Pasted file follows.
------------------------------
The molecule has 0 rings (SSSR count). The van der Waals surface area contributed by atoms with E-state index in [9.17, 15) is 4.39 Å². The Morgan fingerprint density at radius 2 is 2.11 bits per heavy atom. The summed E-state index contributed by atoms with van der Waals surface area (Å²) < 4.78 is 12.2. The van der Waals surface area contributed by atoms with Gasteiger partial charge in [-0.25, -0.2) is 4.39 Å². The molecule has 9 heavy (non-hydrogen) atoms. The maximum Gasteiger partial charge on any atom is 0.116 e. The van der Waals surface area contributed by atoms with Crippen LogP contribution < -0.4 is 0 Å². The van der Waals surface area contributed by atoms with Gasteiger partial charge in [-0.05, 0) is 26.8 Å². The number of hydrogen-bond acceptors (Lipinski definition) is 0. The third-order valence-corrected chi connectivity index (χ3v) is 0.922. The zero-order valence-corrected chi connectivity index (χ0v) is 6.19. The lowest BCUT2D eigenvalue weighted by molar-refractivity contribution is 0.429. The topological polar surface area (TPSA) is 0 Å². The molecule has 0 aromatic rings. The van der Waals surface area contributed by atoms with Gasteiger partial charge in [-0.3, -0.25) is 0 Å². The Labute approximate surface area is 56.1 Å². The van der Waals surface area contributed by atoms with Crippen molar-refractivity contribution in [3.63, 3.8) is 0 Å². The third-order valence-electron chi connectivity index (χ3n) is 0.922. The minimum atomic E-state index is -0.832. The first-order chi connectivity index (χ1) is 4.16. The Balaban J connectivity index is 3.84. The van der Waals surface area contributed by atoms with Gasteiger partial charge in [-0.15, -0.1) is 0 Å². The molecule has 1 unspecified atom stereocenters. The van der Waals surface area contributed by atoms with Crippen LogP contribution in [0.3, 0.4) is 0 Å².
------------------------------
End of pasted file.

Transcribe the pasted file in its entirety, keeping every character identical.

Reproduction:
The molecule has 0 rings (SSSR count). The van der Waals surface area contributed by atoms with E-state index in [9.17, 15) is 4.39 Å². The Morgan fingerprint density at radius 2 is 2.11 bits per heavy atom. The summed E-state index contributed by atoms with van der Waals surface area (Å²) < 4.78 is 12.2. The van der Waals surface area contributed by atoms with Gasteiger partial charge in [-0.25, -0.2) is 4.39 Å². The molecule has 9 heavy (non-hydrogen) atoms. The maximum Gasteiger partial charge on any atom is 0.116 e. The van der Waals surface area contributed by atoms with Crippen LogP contribution < -0.4 is 0 Å². The van der Waals surface area contributed by atoms with Gasteiger partial charge in [-0.05, 0) is 26.8 Å². The number of hydrogen-bond acceptors (Lipinski definition) is 0. The third-order valence-corrected chi connectivity index (χ3v) is 0.922. The zero-order valence-corrected chi connectivity index (χ0v) is 6.19. The lowest BCUT2D eigenvalue weighted by molar-refractivity contribution is 0.429. The topological polar surface area (TPSA) is 0 Å². The molecule has 0 aromatic rings. The van der Waals surface area contributed by atoms with Gasteiger partial charge in [-0.3, -0.25) is 0 Å². The Labute approximate surface area is 56.1 Å². The van der Waals surface area contributed by atoms with Crippen molar-refractivity contribution in [3.63, 3.8) is 0 Å². The third-order valence-electron chi connectivity index (χ3n) is 0.922. The minimum atomic E-state index is -0.832. The first-order chi connectivity index (χ1) is 4.16. The Balaban J connectivity index is 3.84. The van der Waals surface area contributed by atoms with Gasteiger partial charge in [-0.15, -0.1) is 0 Å². The molecule has 1 unspecified atom stereocenters. The van der Waals surface area contributed by atoms with Crippen LogP contribution in [0.3, 0.4) is 0 Å².